As you’ve seen in the test drive above, the basic tool in Auto Layout is the constraint. A constraint describes a geometric relationship between two views. For example, you might have a constraint that says:
“The right edge of label A is connected to the left edge of button B with 20 points of empty space between them.”
Auto Layout takes all of these constraints and does some mathematics to calculate the ideal positions and sizes of all your views. You no longer have to set the frames of your views yourself – Auto Layout does that for you, entirely based on the constraints you have set on those views.
Before Auto Layout, you always had to hard-code the frames of your views, either by placing them at specific coordinates in Interface Builder, by passing a rectangle into initWithFrame:, or by setting the view’s frame, bounds or center properties.
For the app that you just made, you specifically set the frames to:
You also set autosizing masks on each of these views:
That is no longer how you should think of your screen designs. With Auto Layout, all you need to do is this:
The sizes and positions of the views are no longer important; only the constraints matter. Of course, when you drag a new button or label on to the canvas it will have a certain size and you will drop it at a certain position, but that is only a design aid that you use to tell Interface Builder where to put the constraints.
Designing like you mean it
The big advantage of using constraints is that you no longer have to fiddle with coordinates to get your views to appear in the proper places. Instead, you can describe to Auto Layout how the views are related to each other and Auto Layout will do all the hard work for you. This is called designing by intent.
使用约束的最大优点是你不再需要和坐标打交道来让视图出现在正确的位置上，取而代之的是使用自动布局描述视图间的关系，自动布局会为你完成硬编码工作。这被称为基于目的设计（designing by intent）。
When you design by intent, you’re expressing what you want to accomplish but not necessarily how it should be accomplished. Instead of saying: “the button’s top-left corner is at coordinates (20, 230)”, you now say:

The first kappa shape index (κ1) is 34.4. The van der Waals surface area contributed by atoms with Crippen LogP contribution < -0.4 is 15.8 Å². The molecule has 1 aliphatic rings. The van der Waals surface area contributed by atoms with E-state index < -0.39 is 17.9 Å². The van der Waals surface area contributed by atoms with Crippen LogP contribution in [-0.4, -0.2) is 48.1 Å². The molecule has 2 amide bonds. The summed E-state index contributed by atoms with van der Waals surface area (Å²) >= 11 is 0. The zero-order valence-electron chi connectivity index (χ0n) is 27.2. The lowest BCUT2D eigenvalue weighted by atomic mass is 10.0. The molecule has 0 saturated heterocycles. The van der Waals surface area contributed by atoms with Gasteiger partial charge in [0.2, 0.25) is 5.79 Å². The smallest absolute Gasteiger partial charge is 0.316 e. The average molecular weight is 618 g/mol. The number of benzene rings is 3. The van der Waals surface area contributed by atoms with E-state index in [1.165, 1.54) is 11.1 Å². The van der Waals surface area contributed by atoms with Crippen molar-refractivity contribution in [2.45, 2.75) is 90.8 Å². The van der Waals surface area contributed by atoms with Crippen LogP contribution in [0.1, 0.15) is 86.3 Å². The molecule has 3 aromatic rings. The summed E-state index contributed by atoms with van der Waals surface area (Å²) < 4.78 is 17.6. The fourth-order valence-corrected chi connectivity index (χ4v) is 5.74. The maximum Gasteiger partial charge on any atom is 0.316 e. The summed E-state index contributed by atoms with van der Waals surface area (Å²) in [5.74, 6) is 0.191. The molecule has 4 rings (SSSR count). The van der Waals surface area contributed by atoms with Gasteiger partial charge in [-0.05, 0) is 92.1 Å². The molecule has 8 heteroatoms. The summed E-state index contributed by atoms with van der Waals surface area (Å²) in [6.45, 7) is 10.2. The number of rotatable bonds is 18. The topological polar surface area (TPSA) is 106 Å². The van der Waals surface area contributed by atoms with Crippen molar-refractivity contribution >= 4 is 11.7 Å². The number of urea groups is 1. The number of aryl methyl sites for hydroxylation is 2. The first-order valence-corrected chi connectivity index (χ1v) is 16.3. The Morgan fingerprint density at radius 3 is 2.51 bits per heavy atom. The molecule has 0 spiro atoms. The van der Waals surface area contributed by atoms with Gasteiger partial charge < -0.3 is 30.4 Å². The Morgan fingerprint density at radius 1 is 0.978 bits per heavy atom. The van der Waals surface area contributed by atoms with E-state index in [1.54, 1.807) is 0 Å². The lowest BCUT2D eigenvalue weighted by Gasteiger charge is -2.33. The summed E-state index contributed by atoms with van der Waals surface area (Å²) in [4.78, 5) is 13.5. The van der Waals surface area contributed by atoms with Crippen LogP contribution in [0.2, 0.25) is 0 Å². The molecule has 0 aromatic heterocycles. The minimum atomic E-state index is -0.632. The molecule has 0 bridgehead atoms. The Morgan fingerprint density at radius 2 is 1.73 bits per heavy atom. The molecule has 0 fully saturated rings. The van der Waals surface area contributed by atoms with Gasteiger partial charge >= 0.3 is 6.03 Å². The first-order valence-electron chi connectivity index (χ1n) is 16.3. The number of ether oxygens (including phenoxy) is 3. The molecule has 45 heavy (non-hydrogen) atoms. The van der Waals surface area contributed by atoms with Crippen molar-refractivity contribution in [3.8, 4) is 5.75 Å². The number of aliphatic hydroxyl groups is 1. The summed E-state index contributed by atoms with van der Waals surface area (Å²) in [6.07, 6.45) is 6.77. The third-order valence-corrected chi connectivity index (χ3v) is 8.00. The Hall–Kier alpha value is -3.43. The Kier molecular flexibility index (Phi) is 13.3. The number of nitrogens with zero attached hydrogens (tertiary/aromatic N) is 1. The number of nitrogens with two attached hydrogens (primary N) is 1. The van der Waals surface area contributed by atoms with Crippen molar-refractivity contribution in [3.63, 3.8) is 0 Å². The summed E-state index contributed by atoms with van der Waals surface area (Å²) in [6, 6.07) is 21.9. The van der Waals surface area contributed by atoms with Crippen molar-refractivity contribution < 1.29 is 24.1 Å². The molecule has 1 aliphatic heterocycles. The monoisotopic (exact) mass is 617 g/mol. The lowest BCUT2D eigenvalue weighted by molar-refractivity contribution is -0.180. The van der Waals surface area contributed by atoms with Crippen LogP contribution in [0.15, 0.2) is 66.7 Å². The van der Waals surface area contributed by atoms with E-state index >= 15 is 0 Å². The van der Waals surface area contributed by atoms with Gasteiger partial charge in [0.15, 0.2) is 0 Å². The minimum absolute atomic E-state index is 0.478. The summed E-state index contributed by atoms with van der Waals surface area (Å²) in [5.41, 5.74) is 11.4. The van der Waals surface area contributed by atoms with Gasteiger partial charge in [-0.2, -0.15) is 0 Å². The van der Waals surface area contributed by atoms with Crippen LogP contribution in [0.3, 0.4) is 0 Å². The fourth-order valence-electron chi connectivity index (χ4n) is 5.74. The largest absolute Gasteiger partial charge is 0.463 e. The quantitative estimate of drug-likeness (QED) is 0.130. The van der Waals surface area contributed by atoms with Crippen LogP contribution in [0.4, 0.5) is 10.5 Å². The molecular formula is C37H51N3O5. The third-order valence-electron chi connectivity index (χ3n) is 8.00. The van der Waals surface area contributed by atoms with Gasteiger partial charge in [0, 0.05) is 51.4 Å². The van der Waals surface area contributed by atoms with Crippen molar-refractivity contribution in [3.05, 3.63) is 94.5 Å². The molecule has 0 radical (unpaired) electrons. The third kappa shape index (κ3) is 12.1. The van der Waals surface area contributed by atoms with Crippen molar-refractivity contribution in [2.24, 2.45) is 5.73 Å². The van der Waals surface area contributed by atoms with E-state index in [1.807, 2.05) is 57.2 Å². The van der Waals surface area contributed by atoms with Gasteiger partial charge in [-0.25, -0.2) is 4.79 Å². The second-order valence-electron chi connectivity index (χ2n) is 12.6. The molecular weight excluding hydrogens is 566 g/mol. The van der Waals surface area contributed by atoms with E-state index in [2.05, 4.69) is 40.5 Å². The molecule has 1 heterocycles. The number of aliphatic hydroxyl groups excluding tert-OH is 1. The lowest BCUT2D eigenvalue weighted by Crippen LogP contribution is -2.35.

“The button is centered vertically in its superview, and it is placed at a fixed distance from the left edge of the superview.”
Using this description, Auto Layout can automatically calculate where your button should appear, no matter how big or small that superview is.
Other examples of designing with intent (and Auto Layout can handle all of these instructions):
“These two text fields should always be the same size.”
“These two buttons should always move together.”
“These four labels should always be right-aligned.”
This makes the design of your user interfaces much more descriptive. You simply define the constraints, and the system calculates the frames for you automatically.
You saw in the first section that even a layout with just a few views needs quite a bit of work to layout properly in both orientations. With Auto Layout you can skip all that effort. If you set up your constraints properly, then the layout should work without any changes in both portrait and landscape.
Another important benefit of using Auto Layout is internationalization. Text in German, for example, is infamous for being very long and getting it to fit into your labels can be a headache. Again, Auto Layout takes all this work out of your hands, because it can automatically resize your labels based on the content they need to display – and have everything else adapt with constraints.
Adding support for German, French, or any other language is now simply a matter of setting up your constraints, translating the text, and… that’s it!
The best way to get the hang of Auto Layout is to play with it, so that’s exactly what you will do in the rest of this tutorial.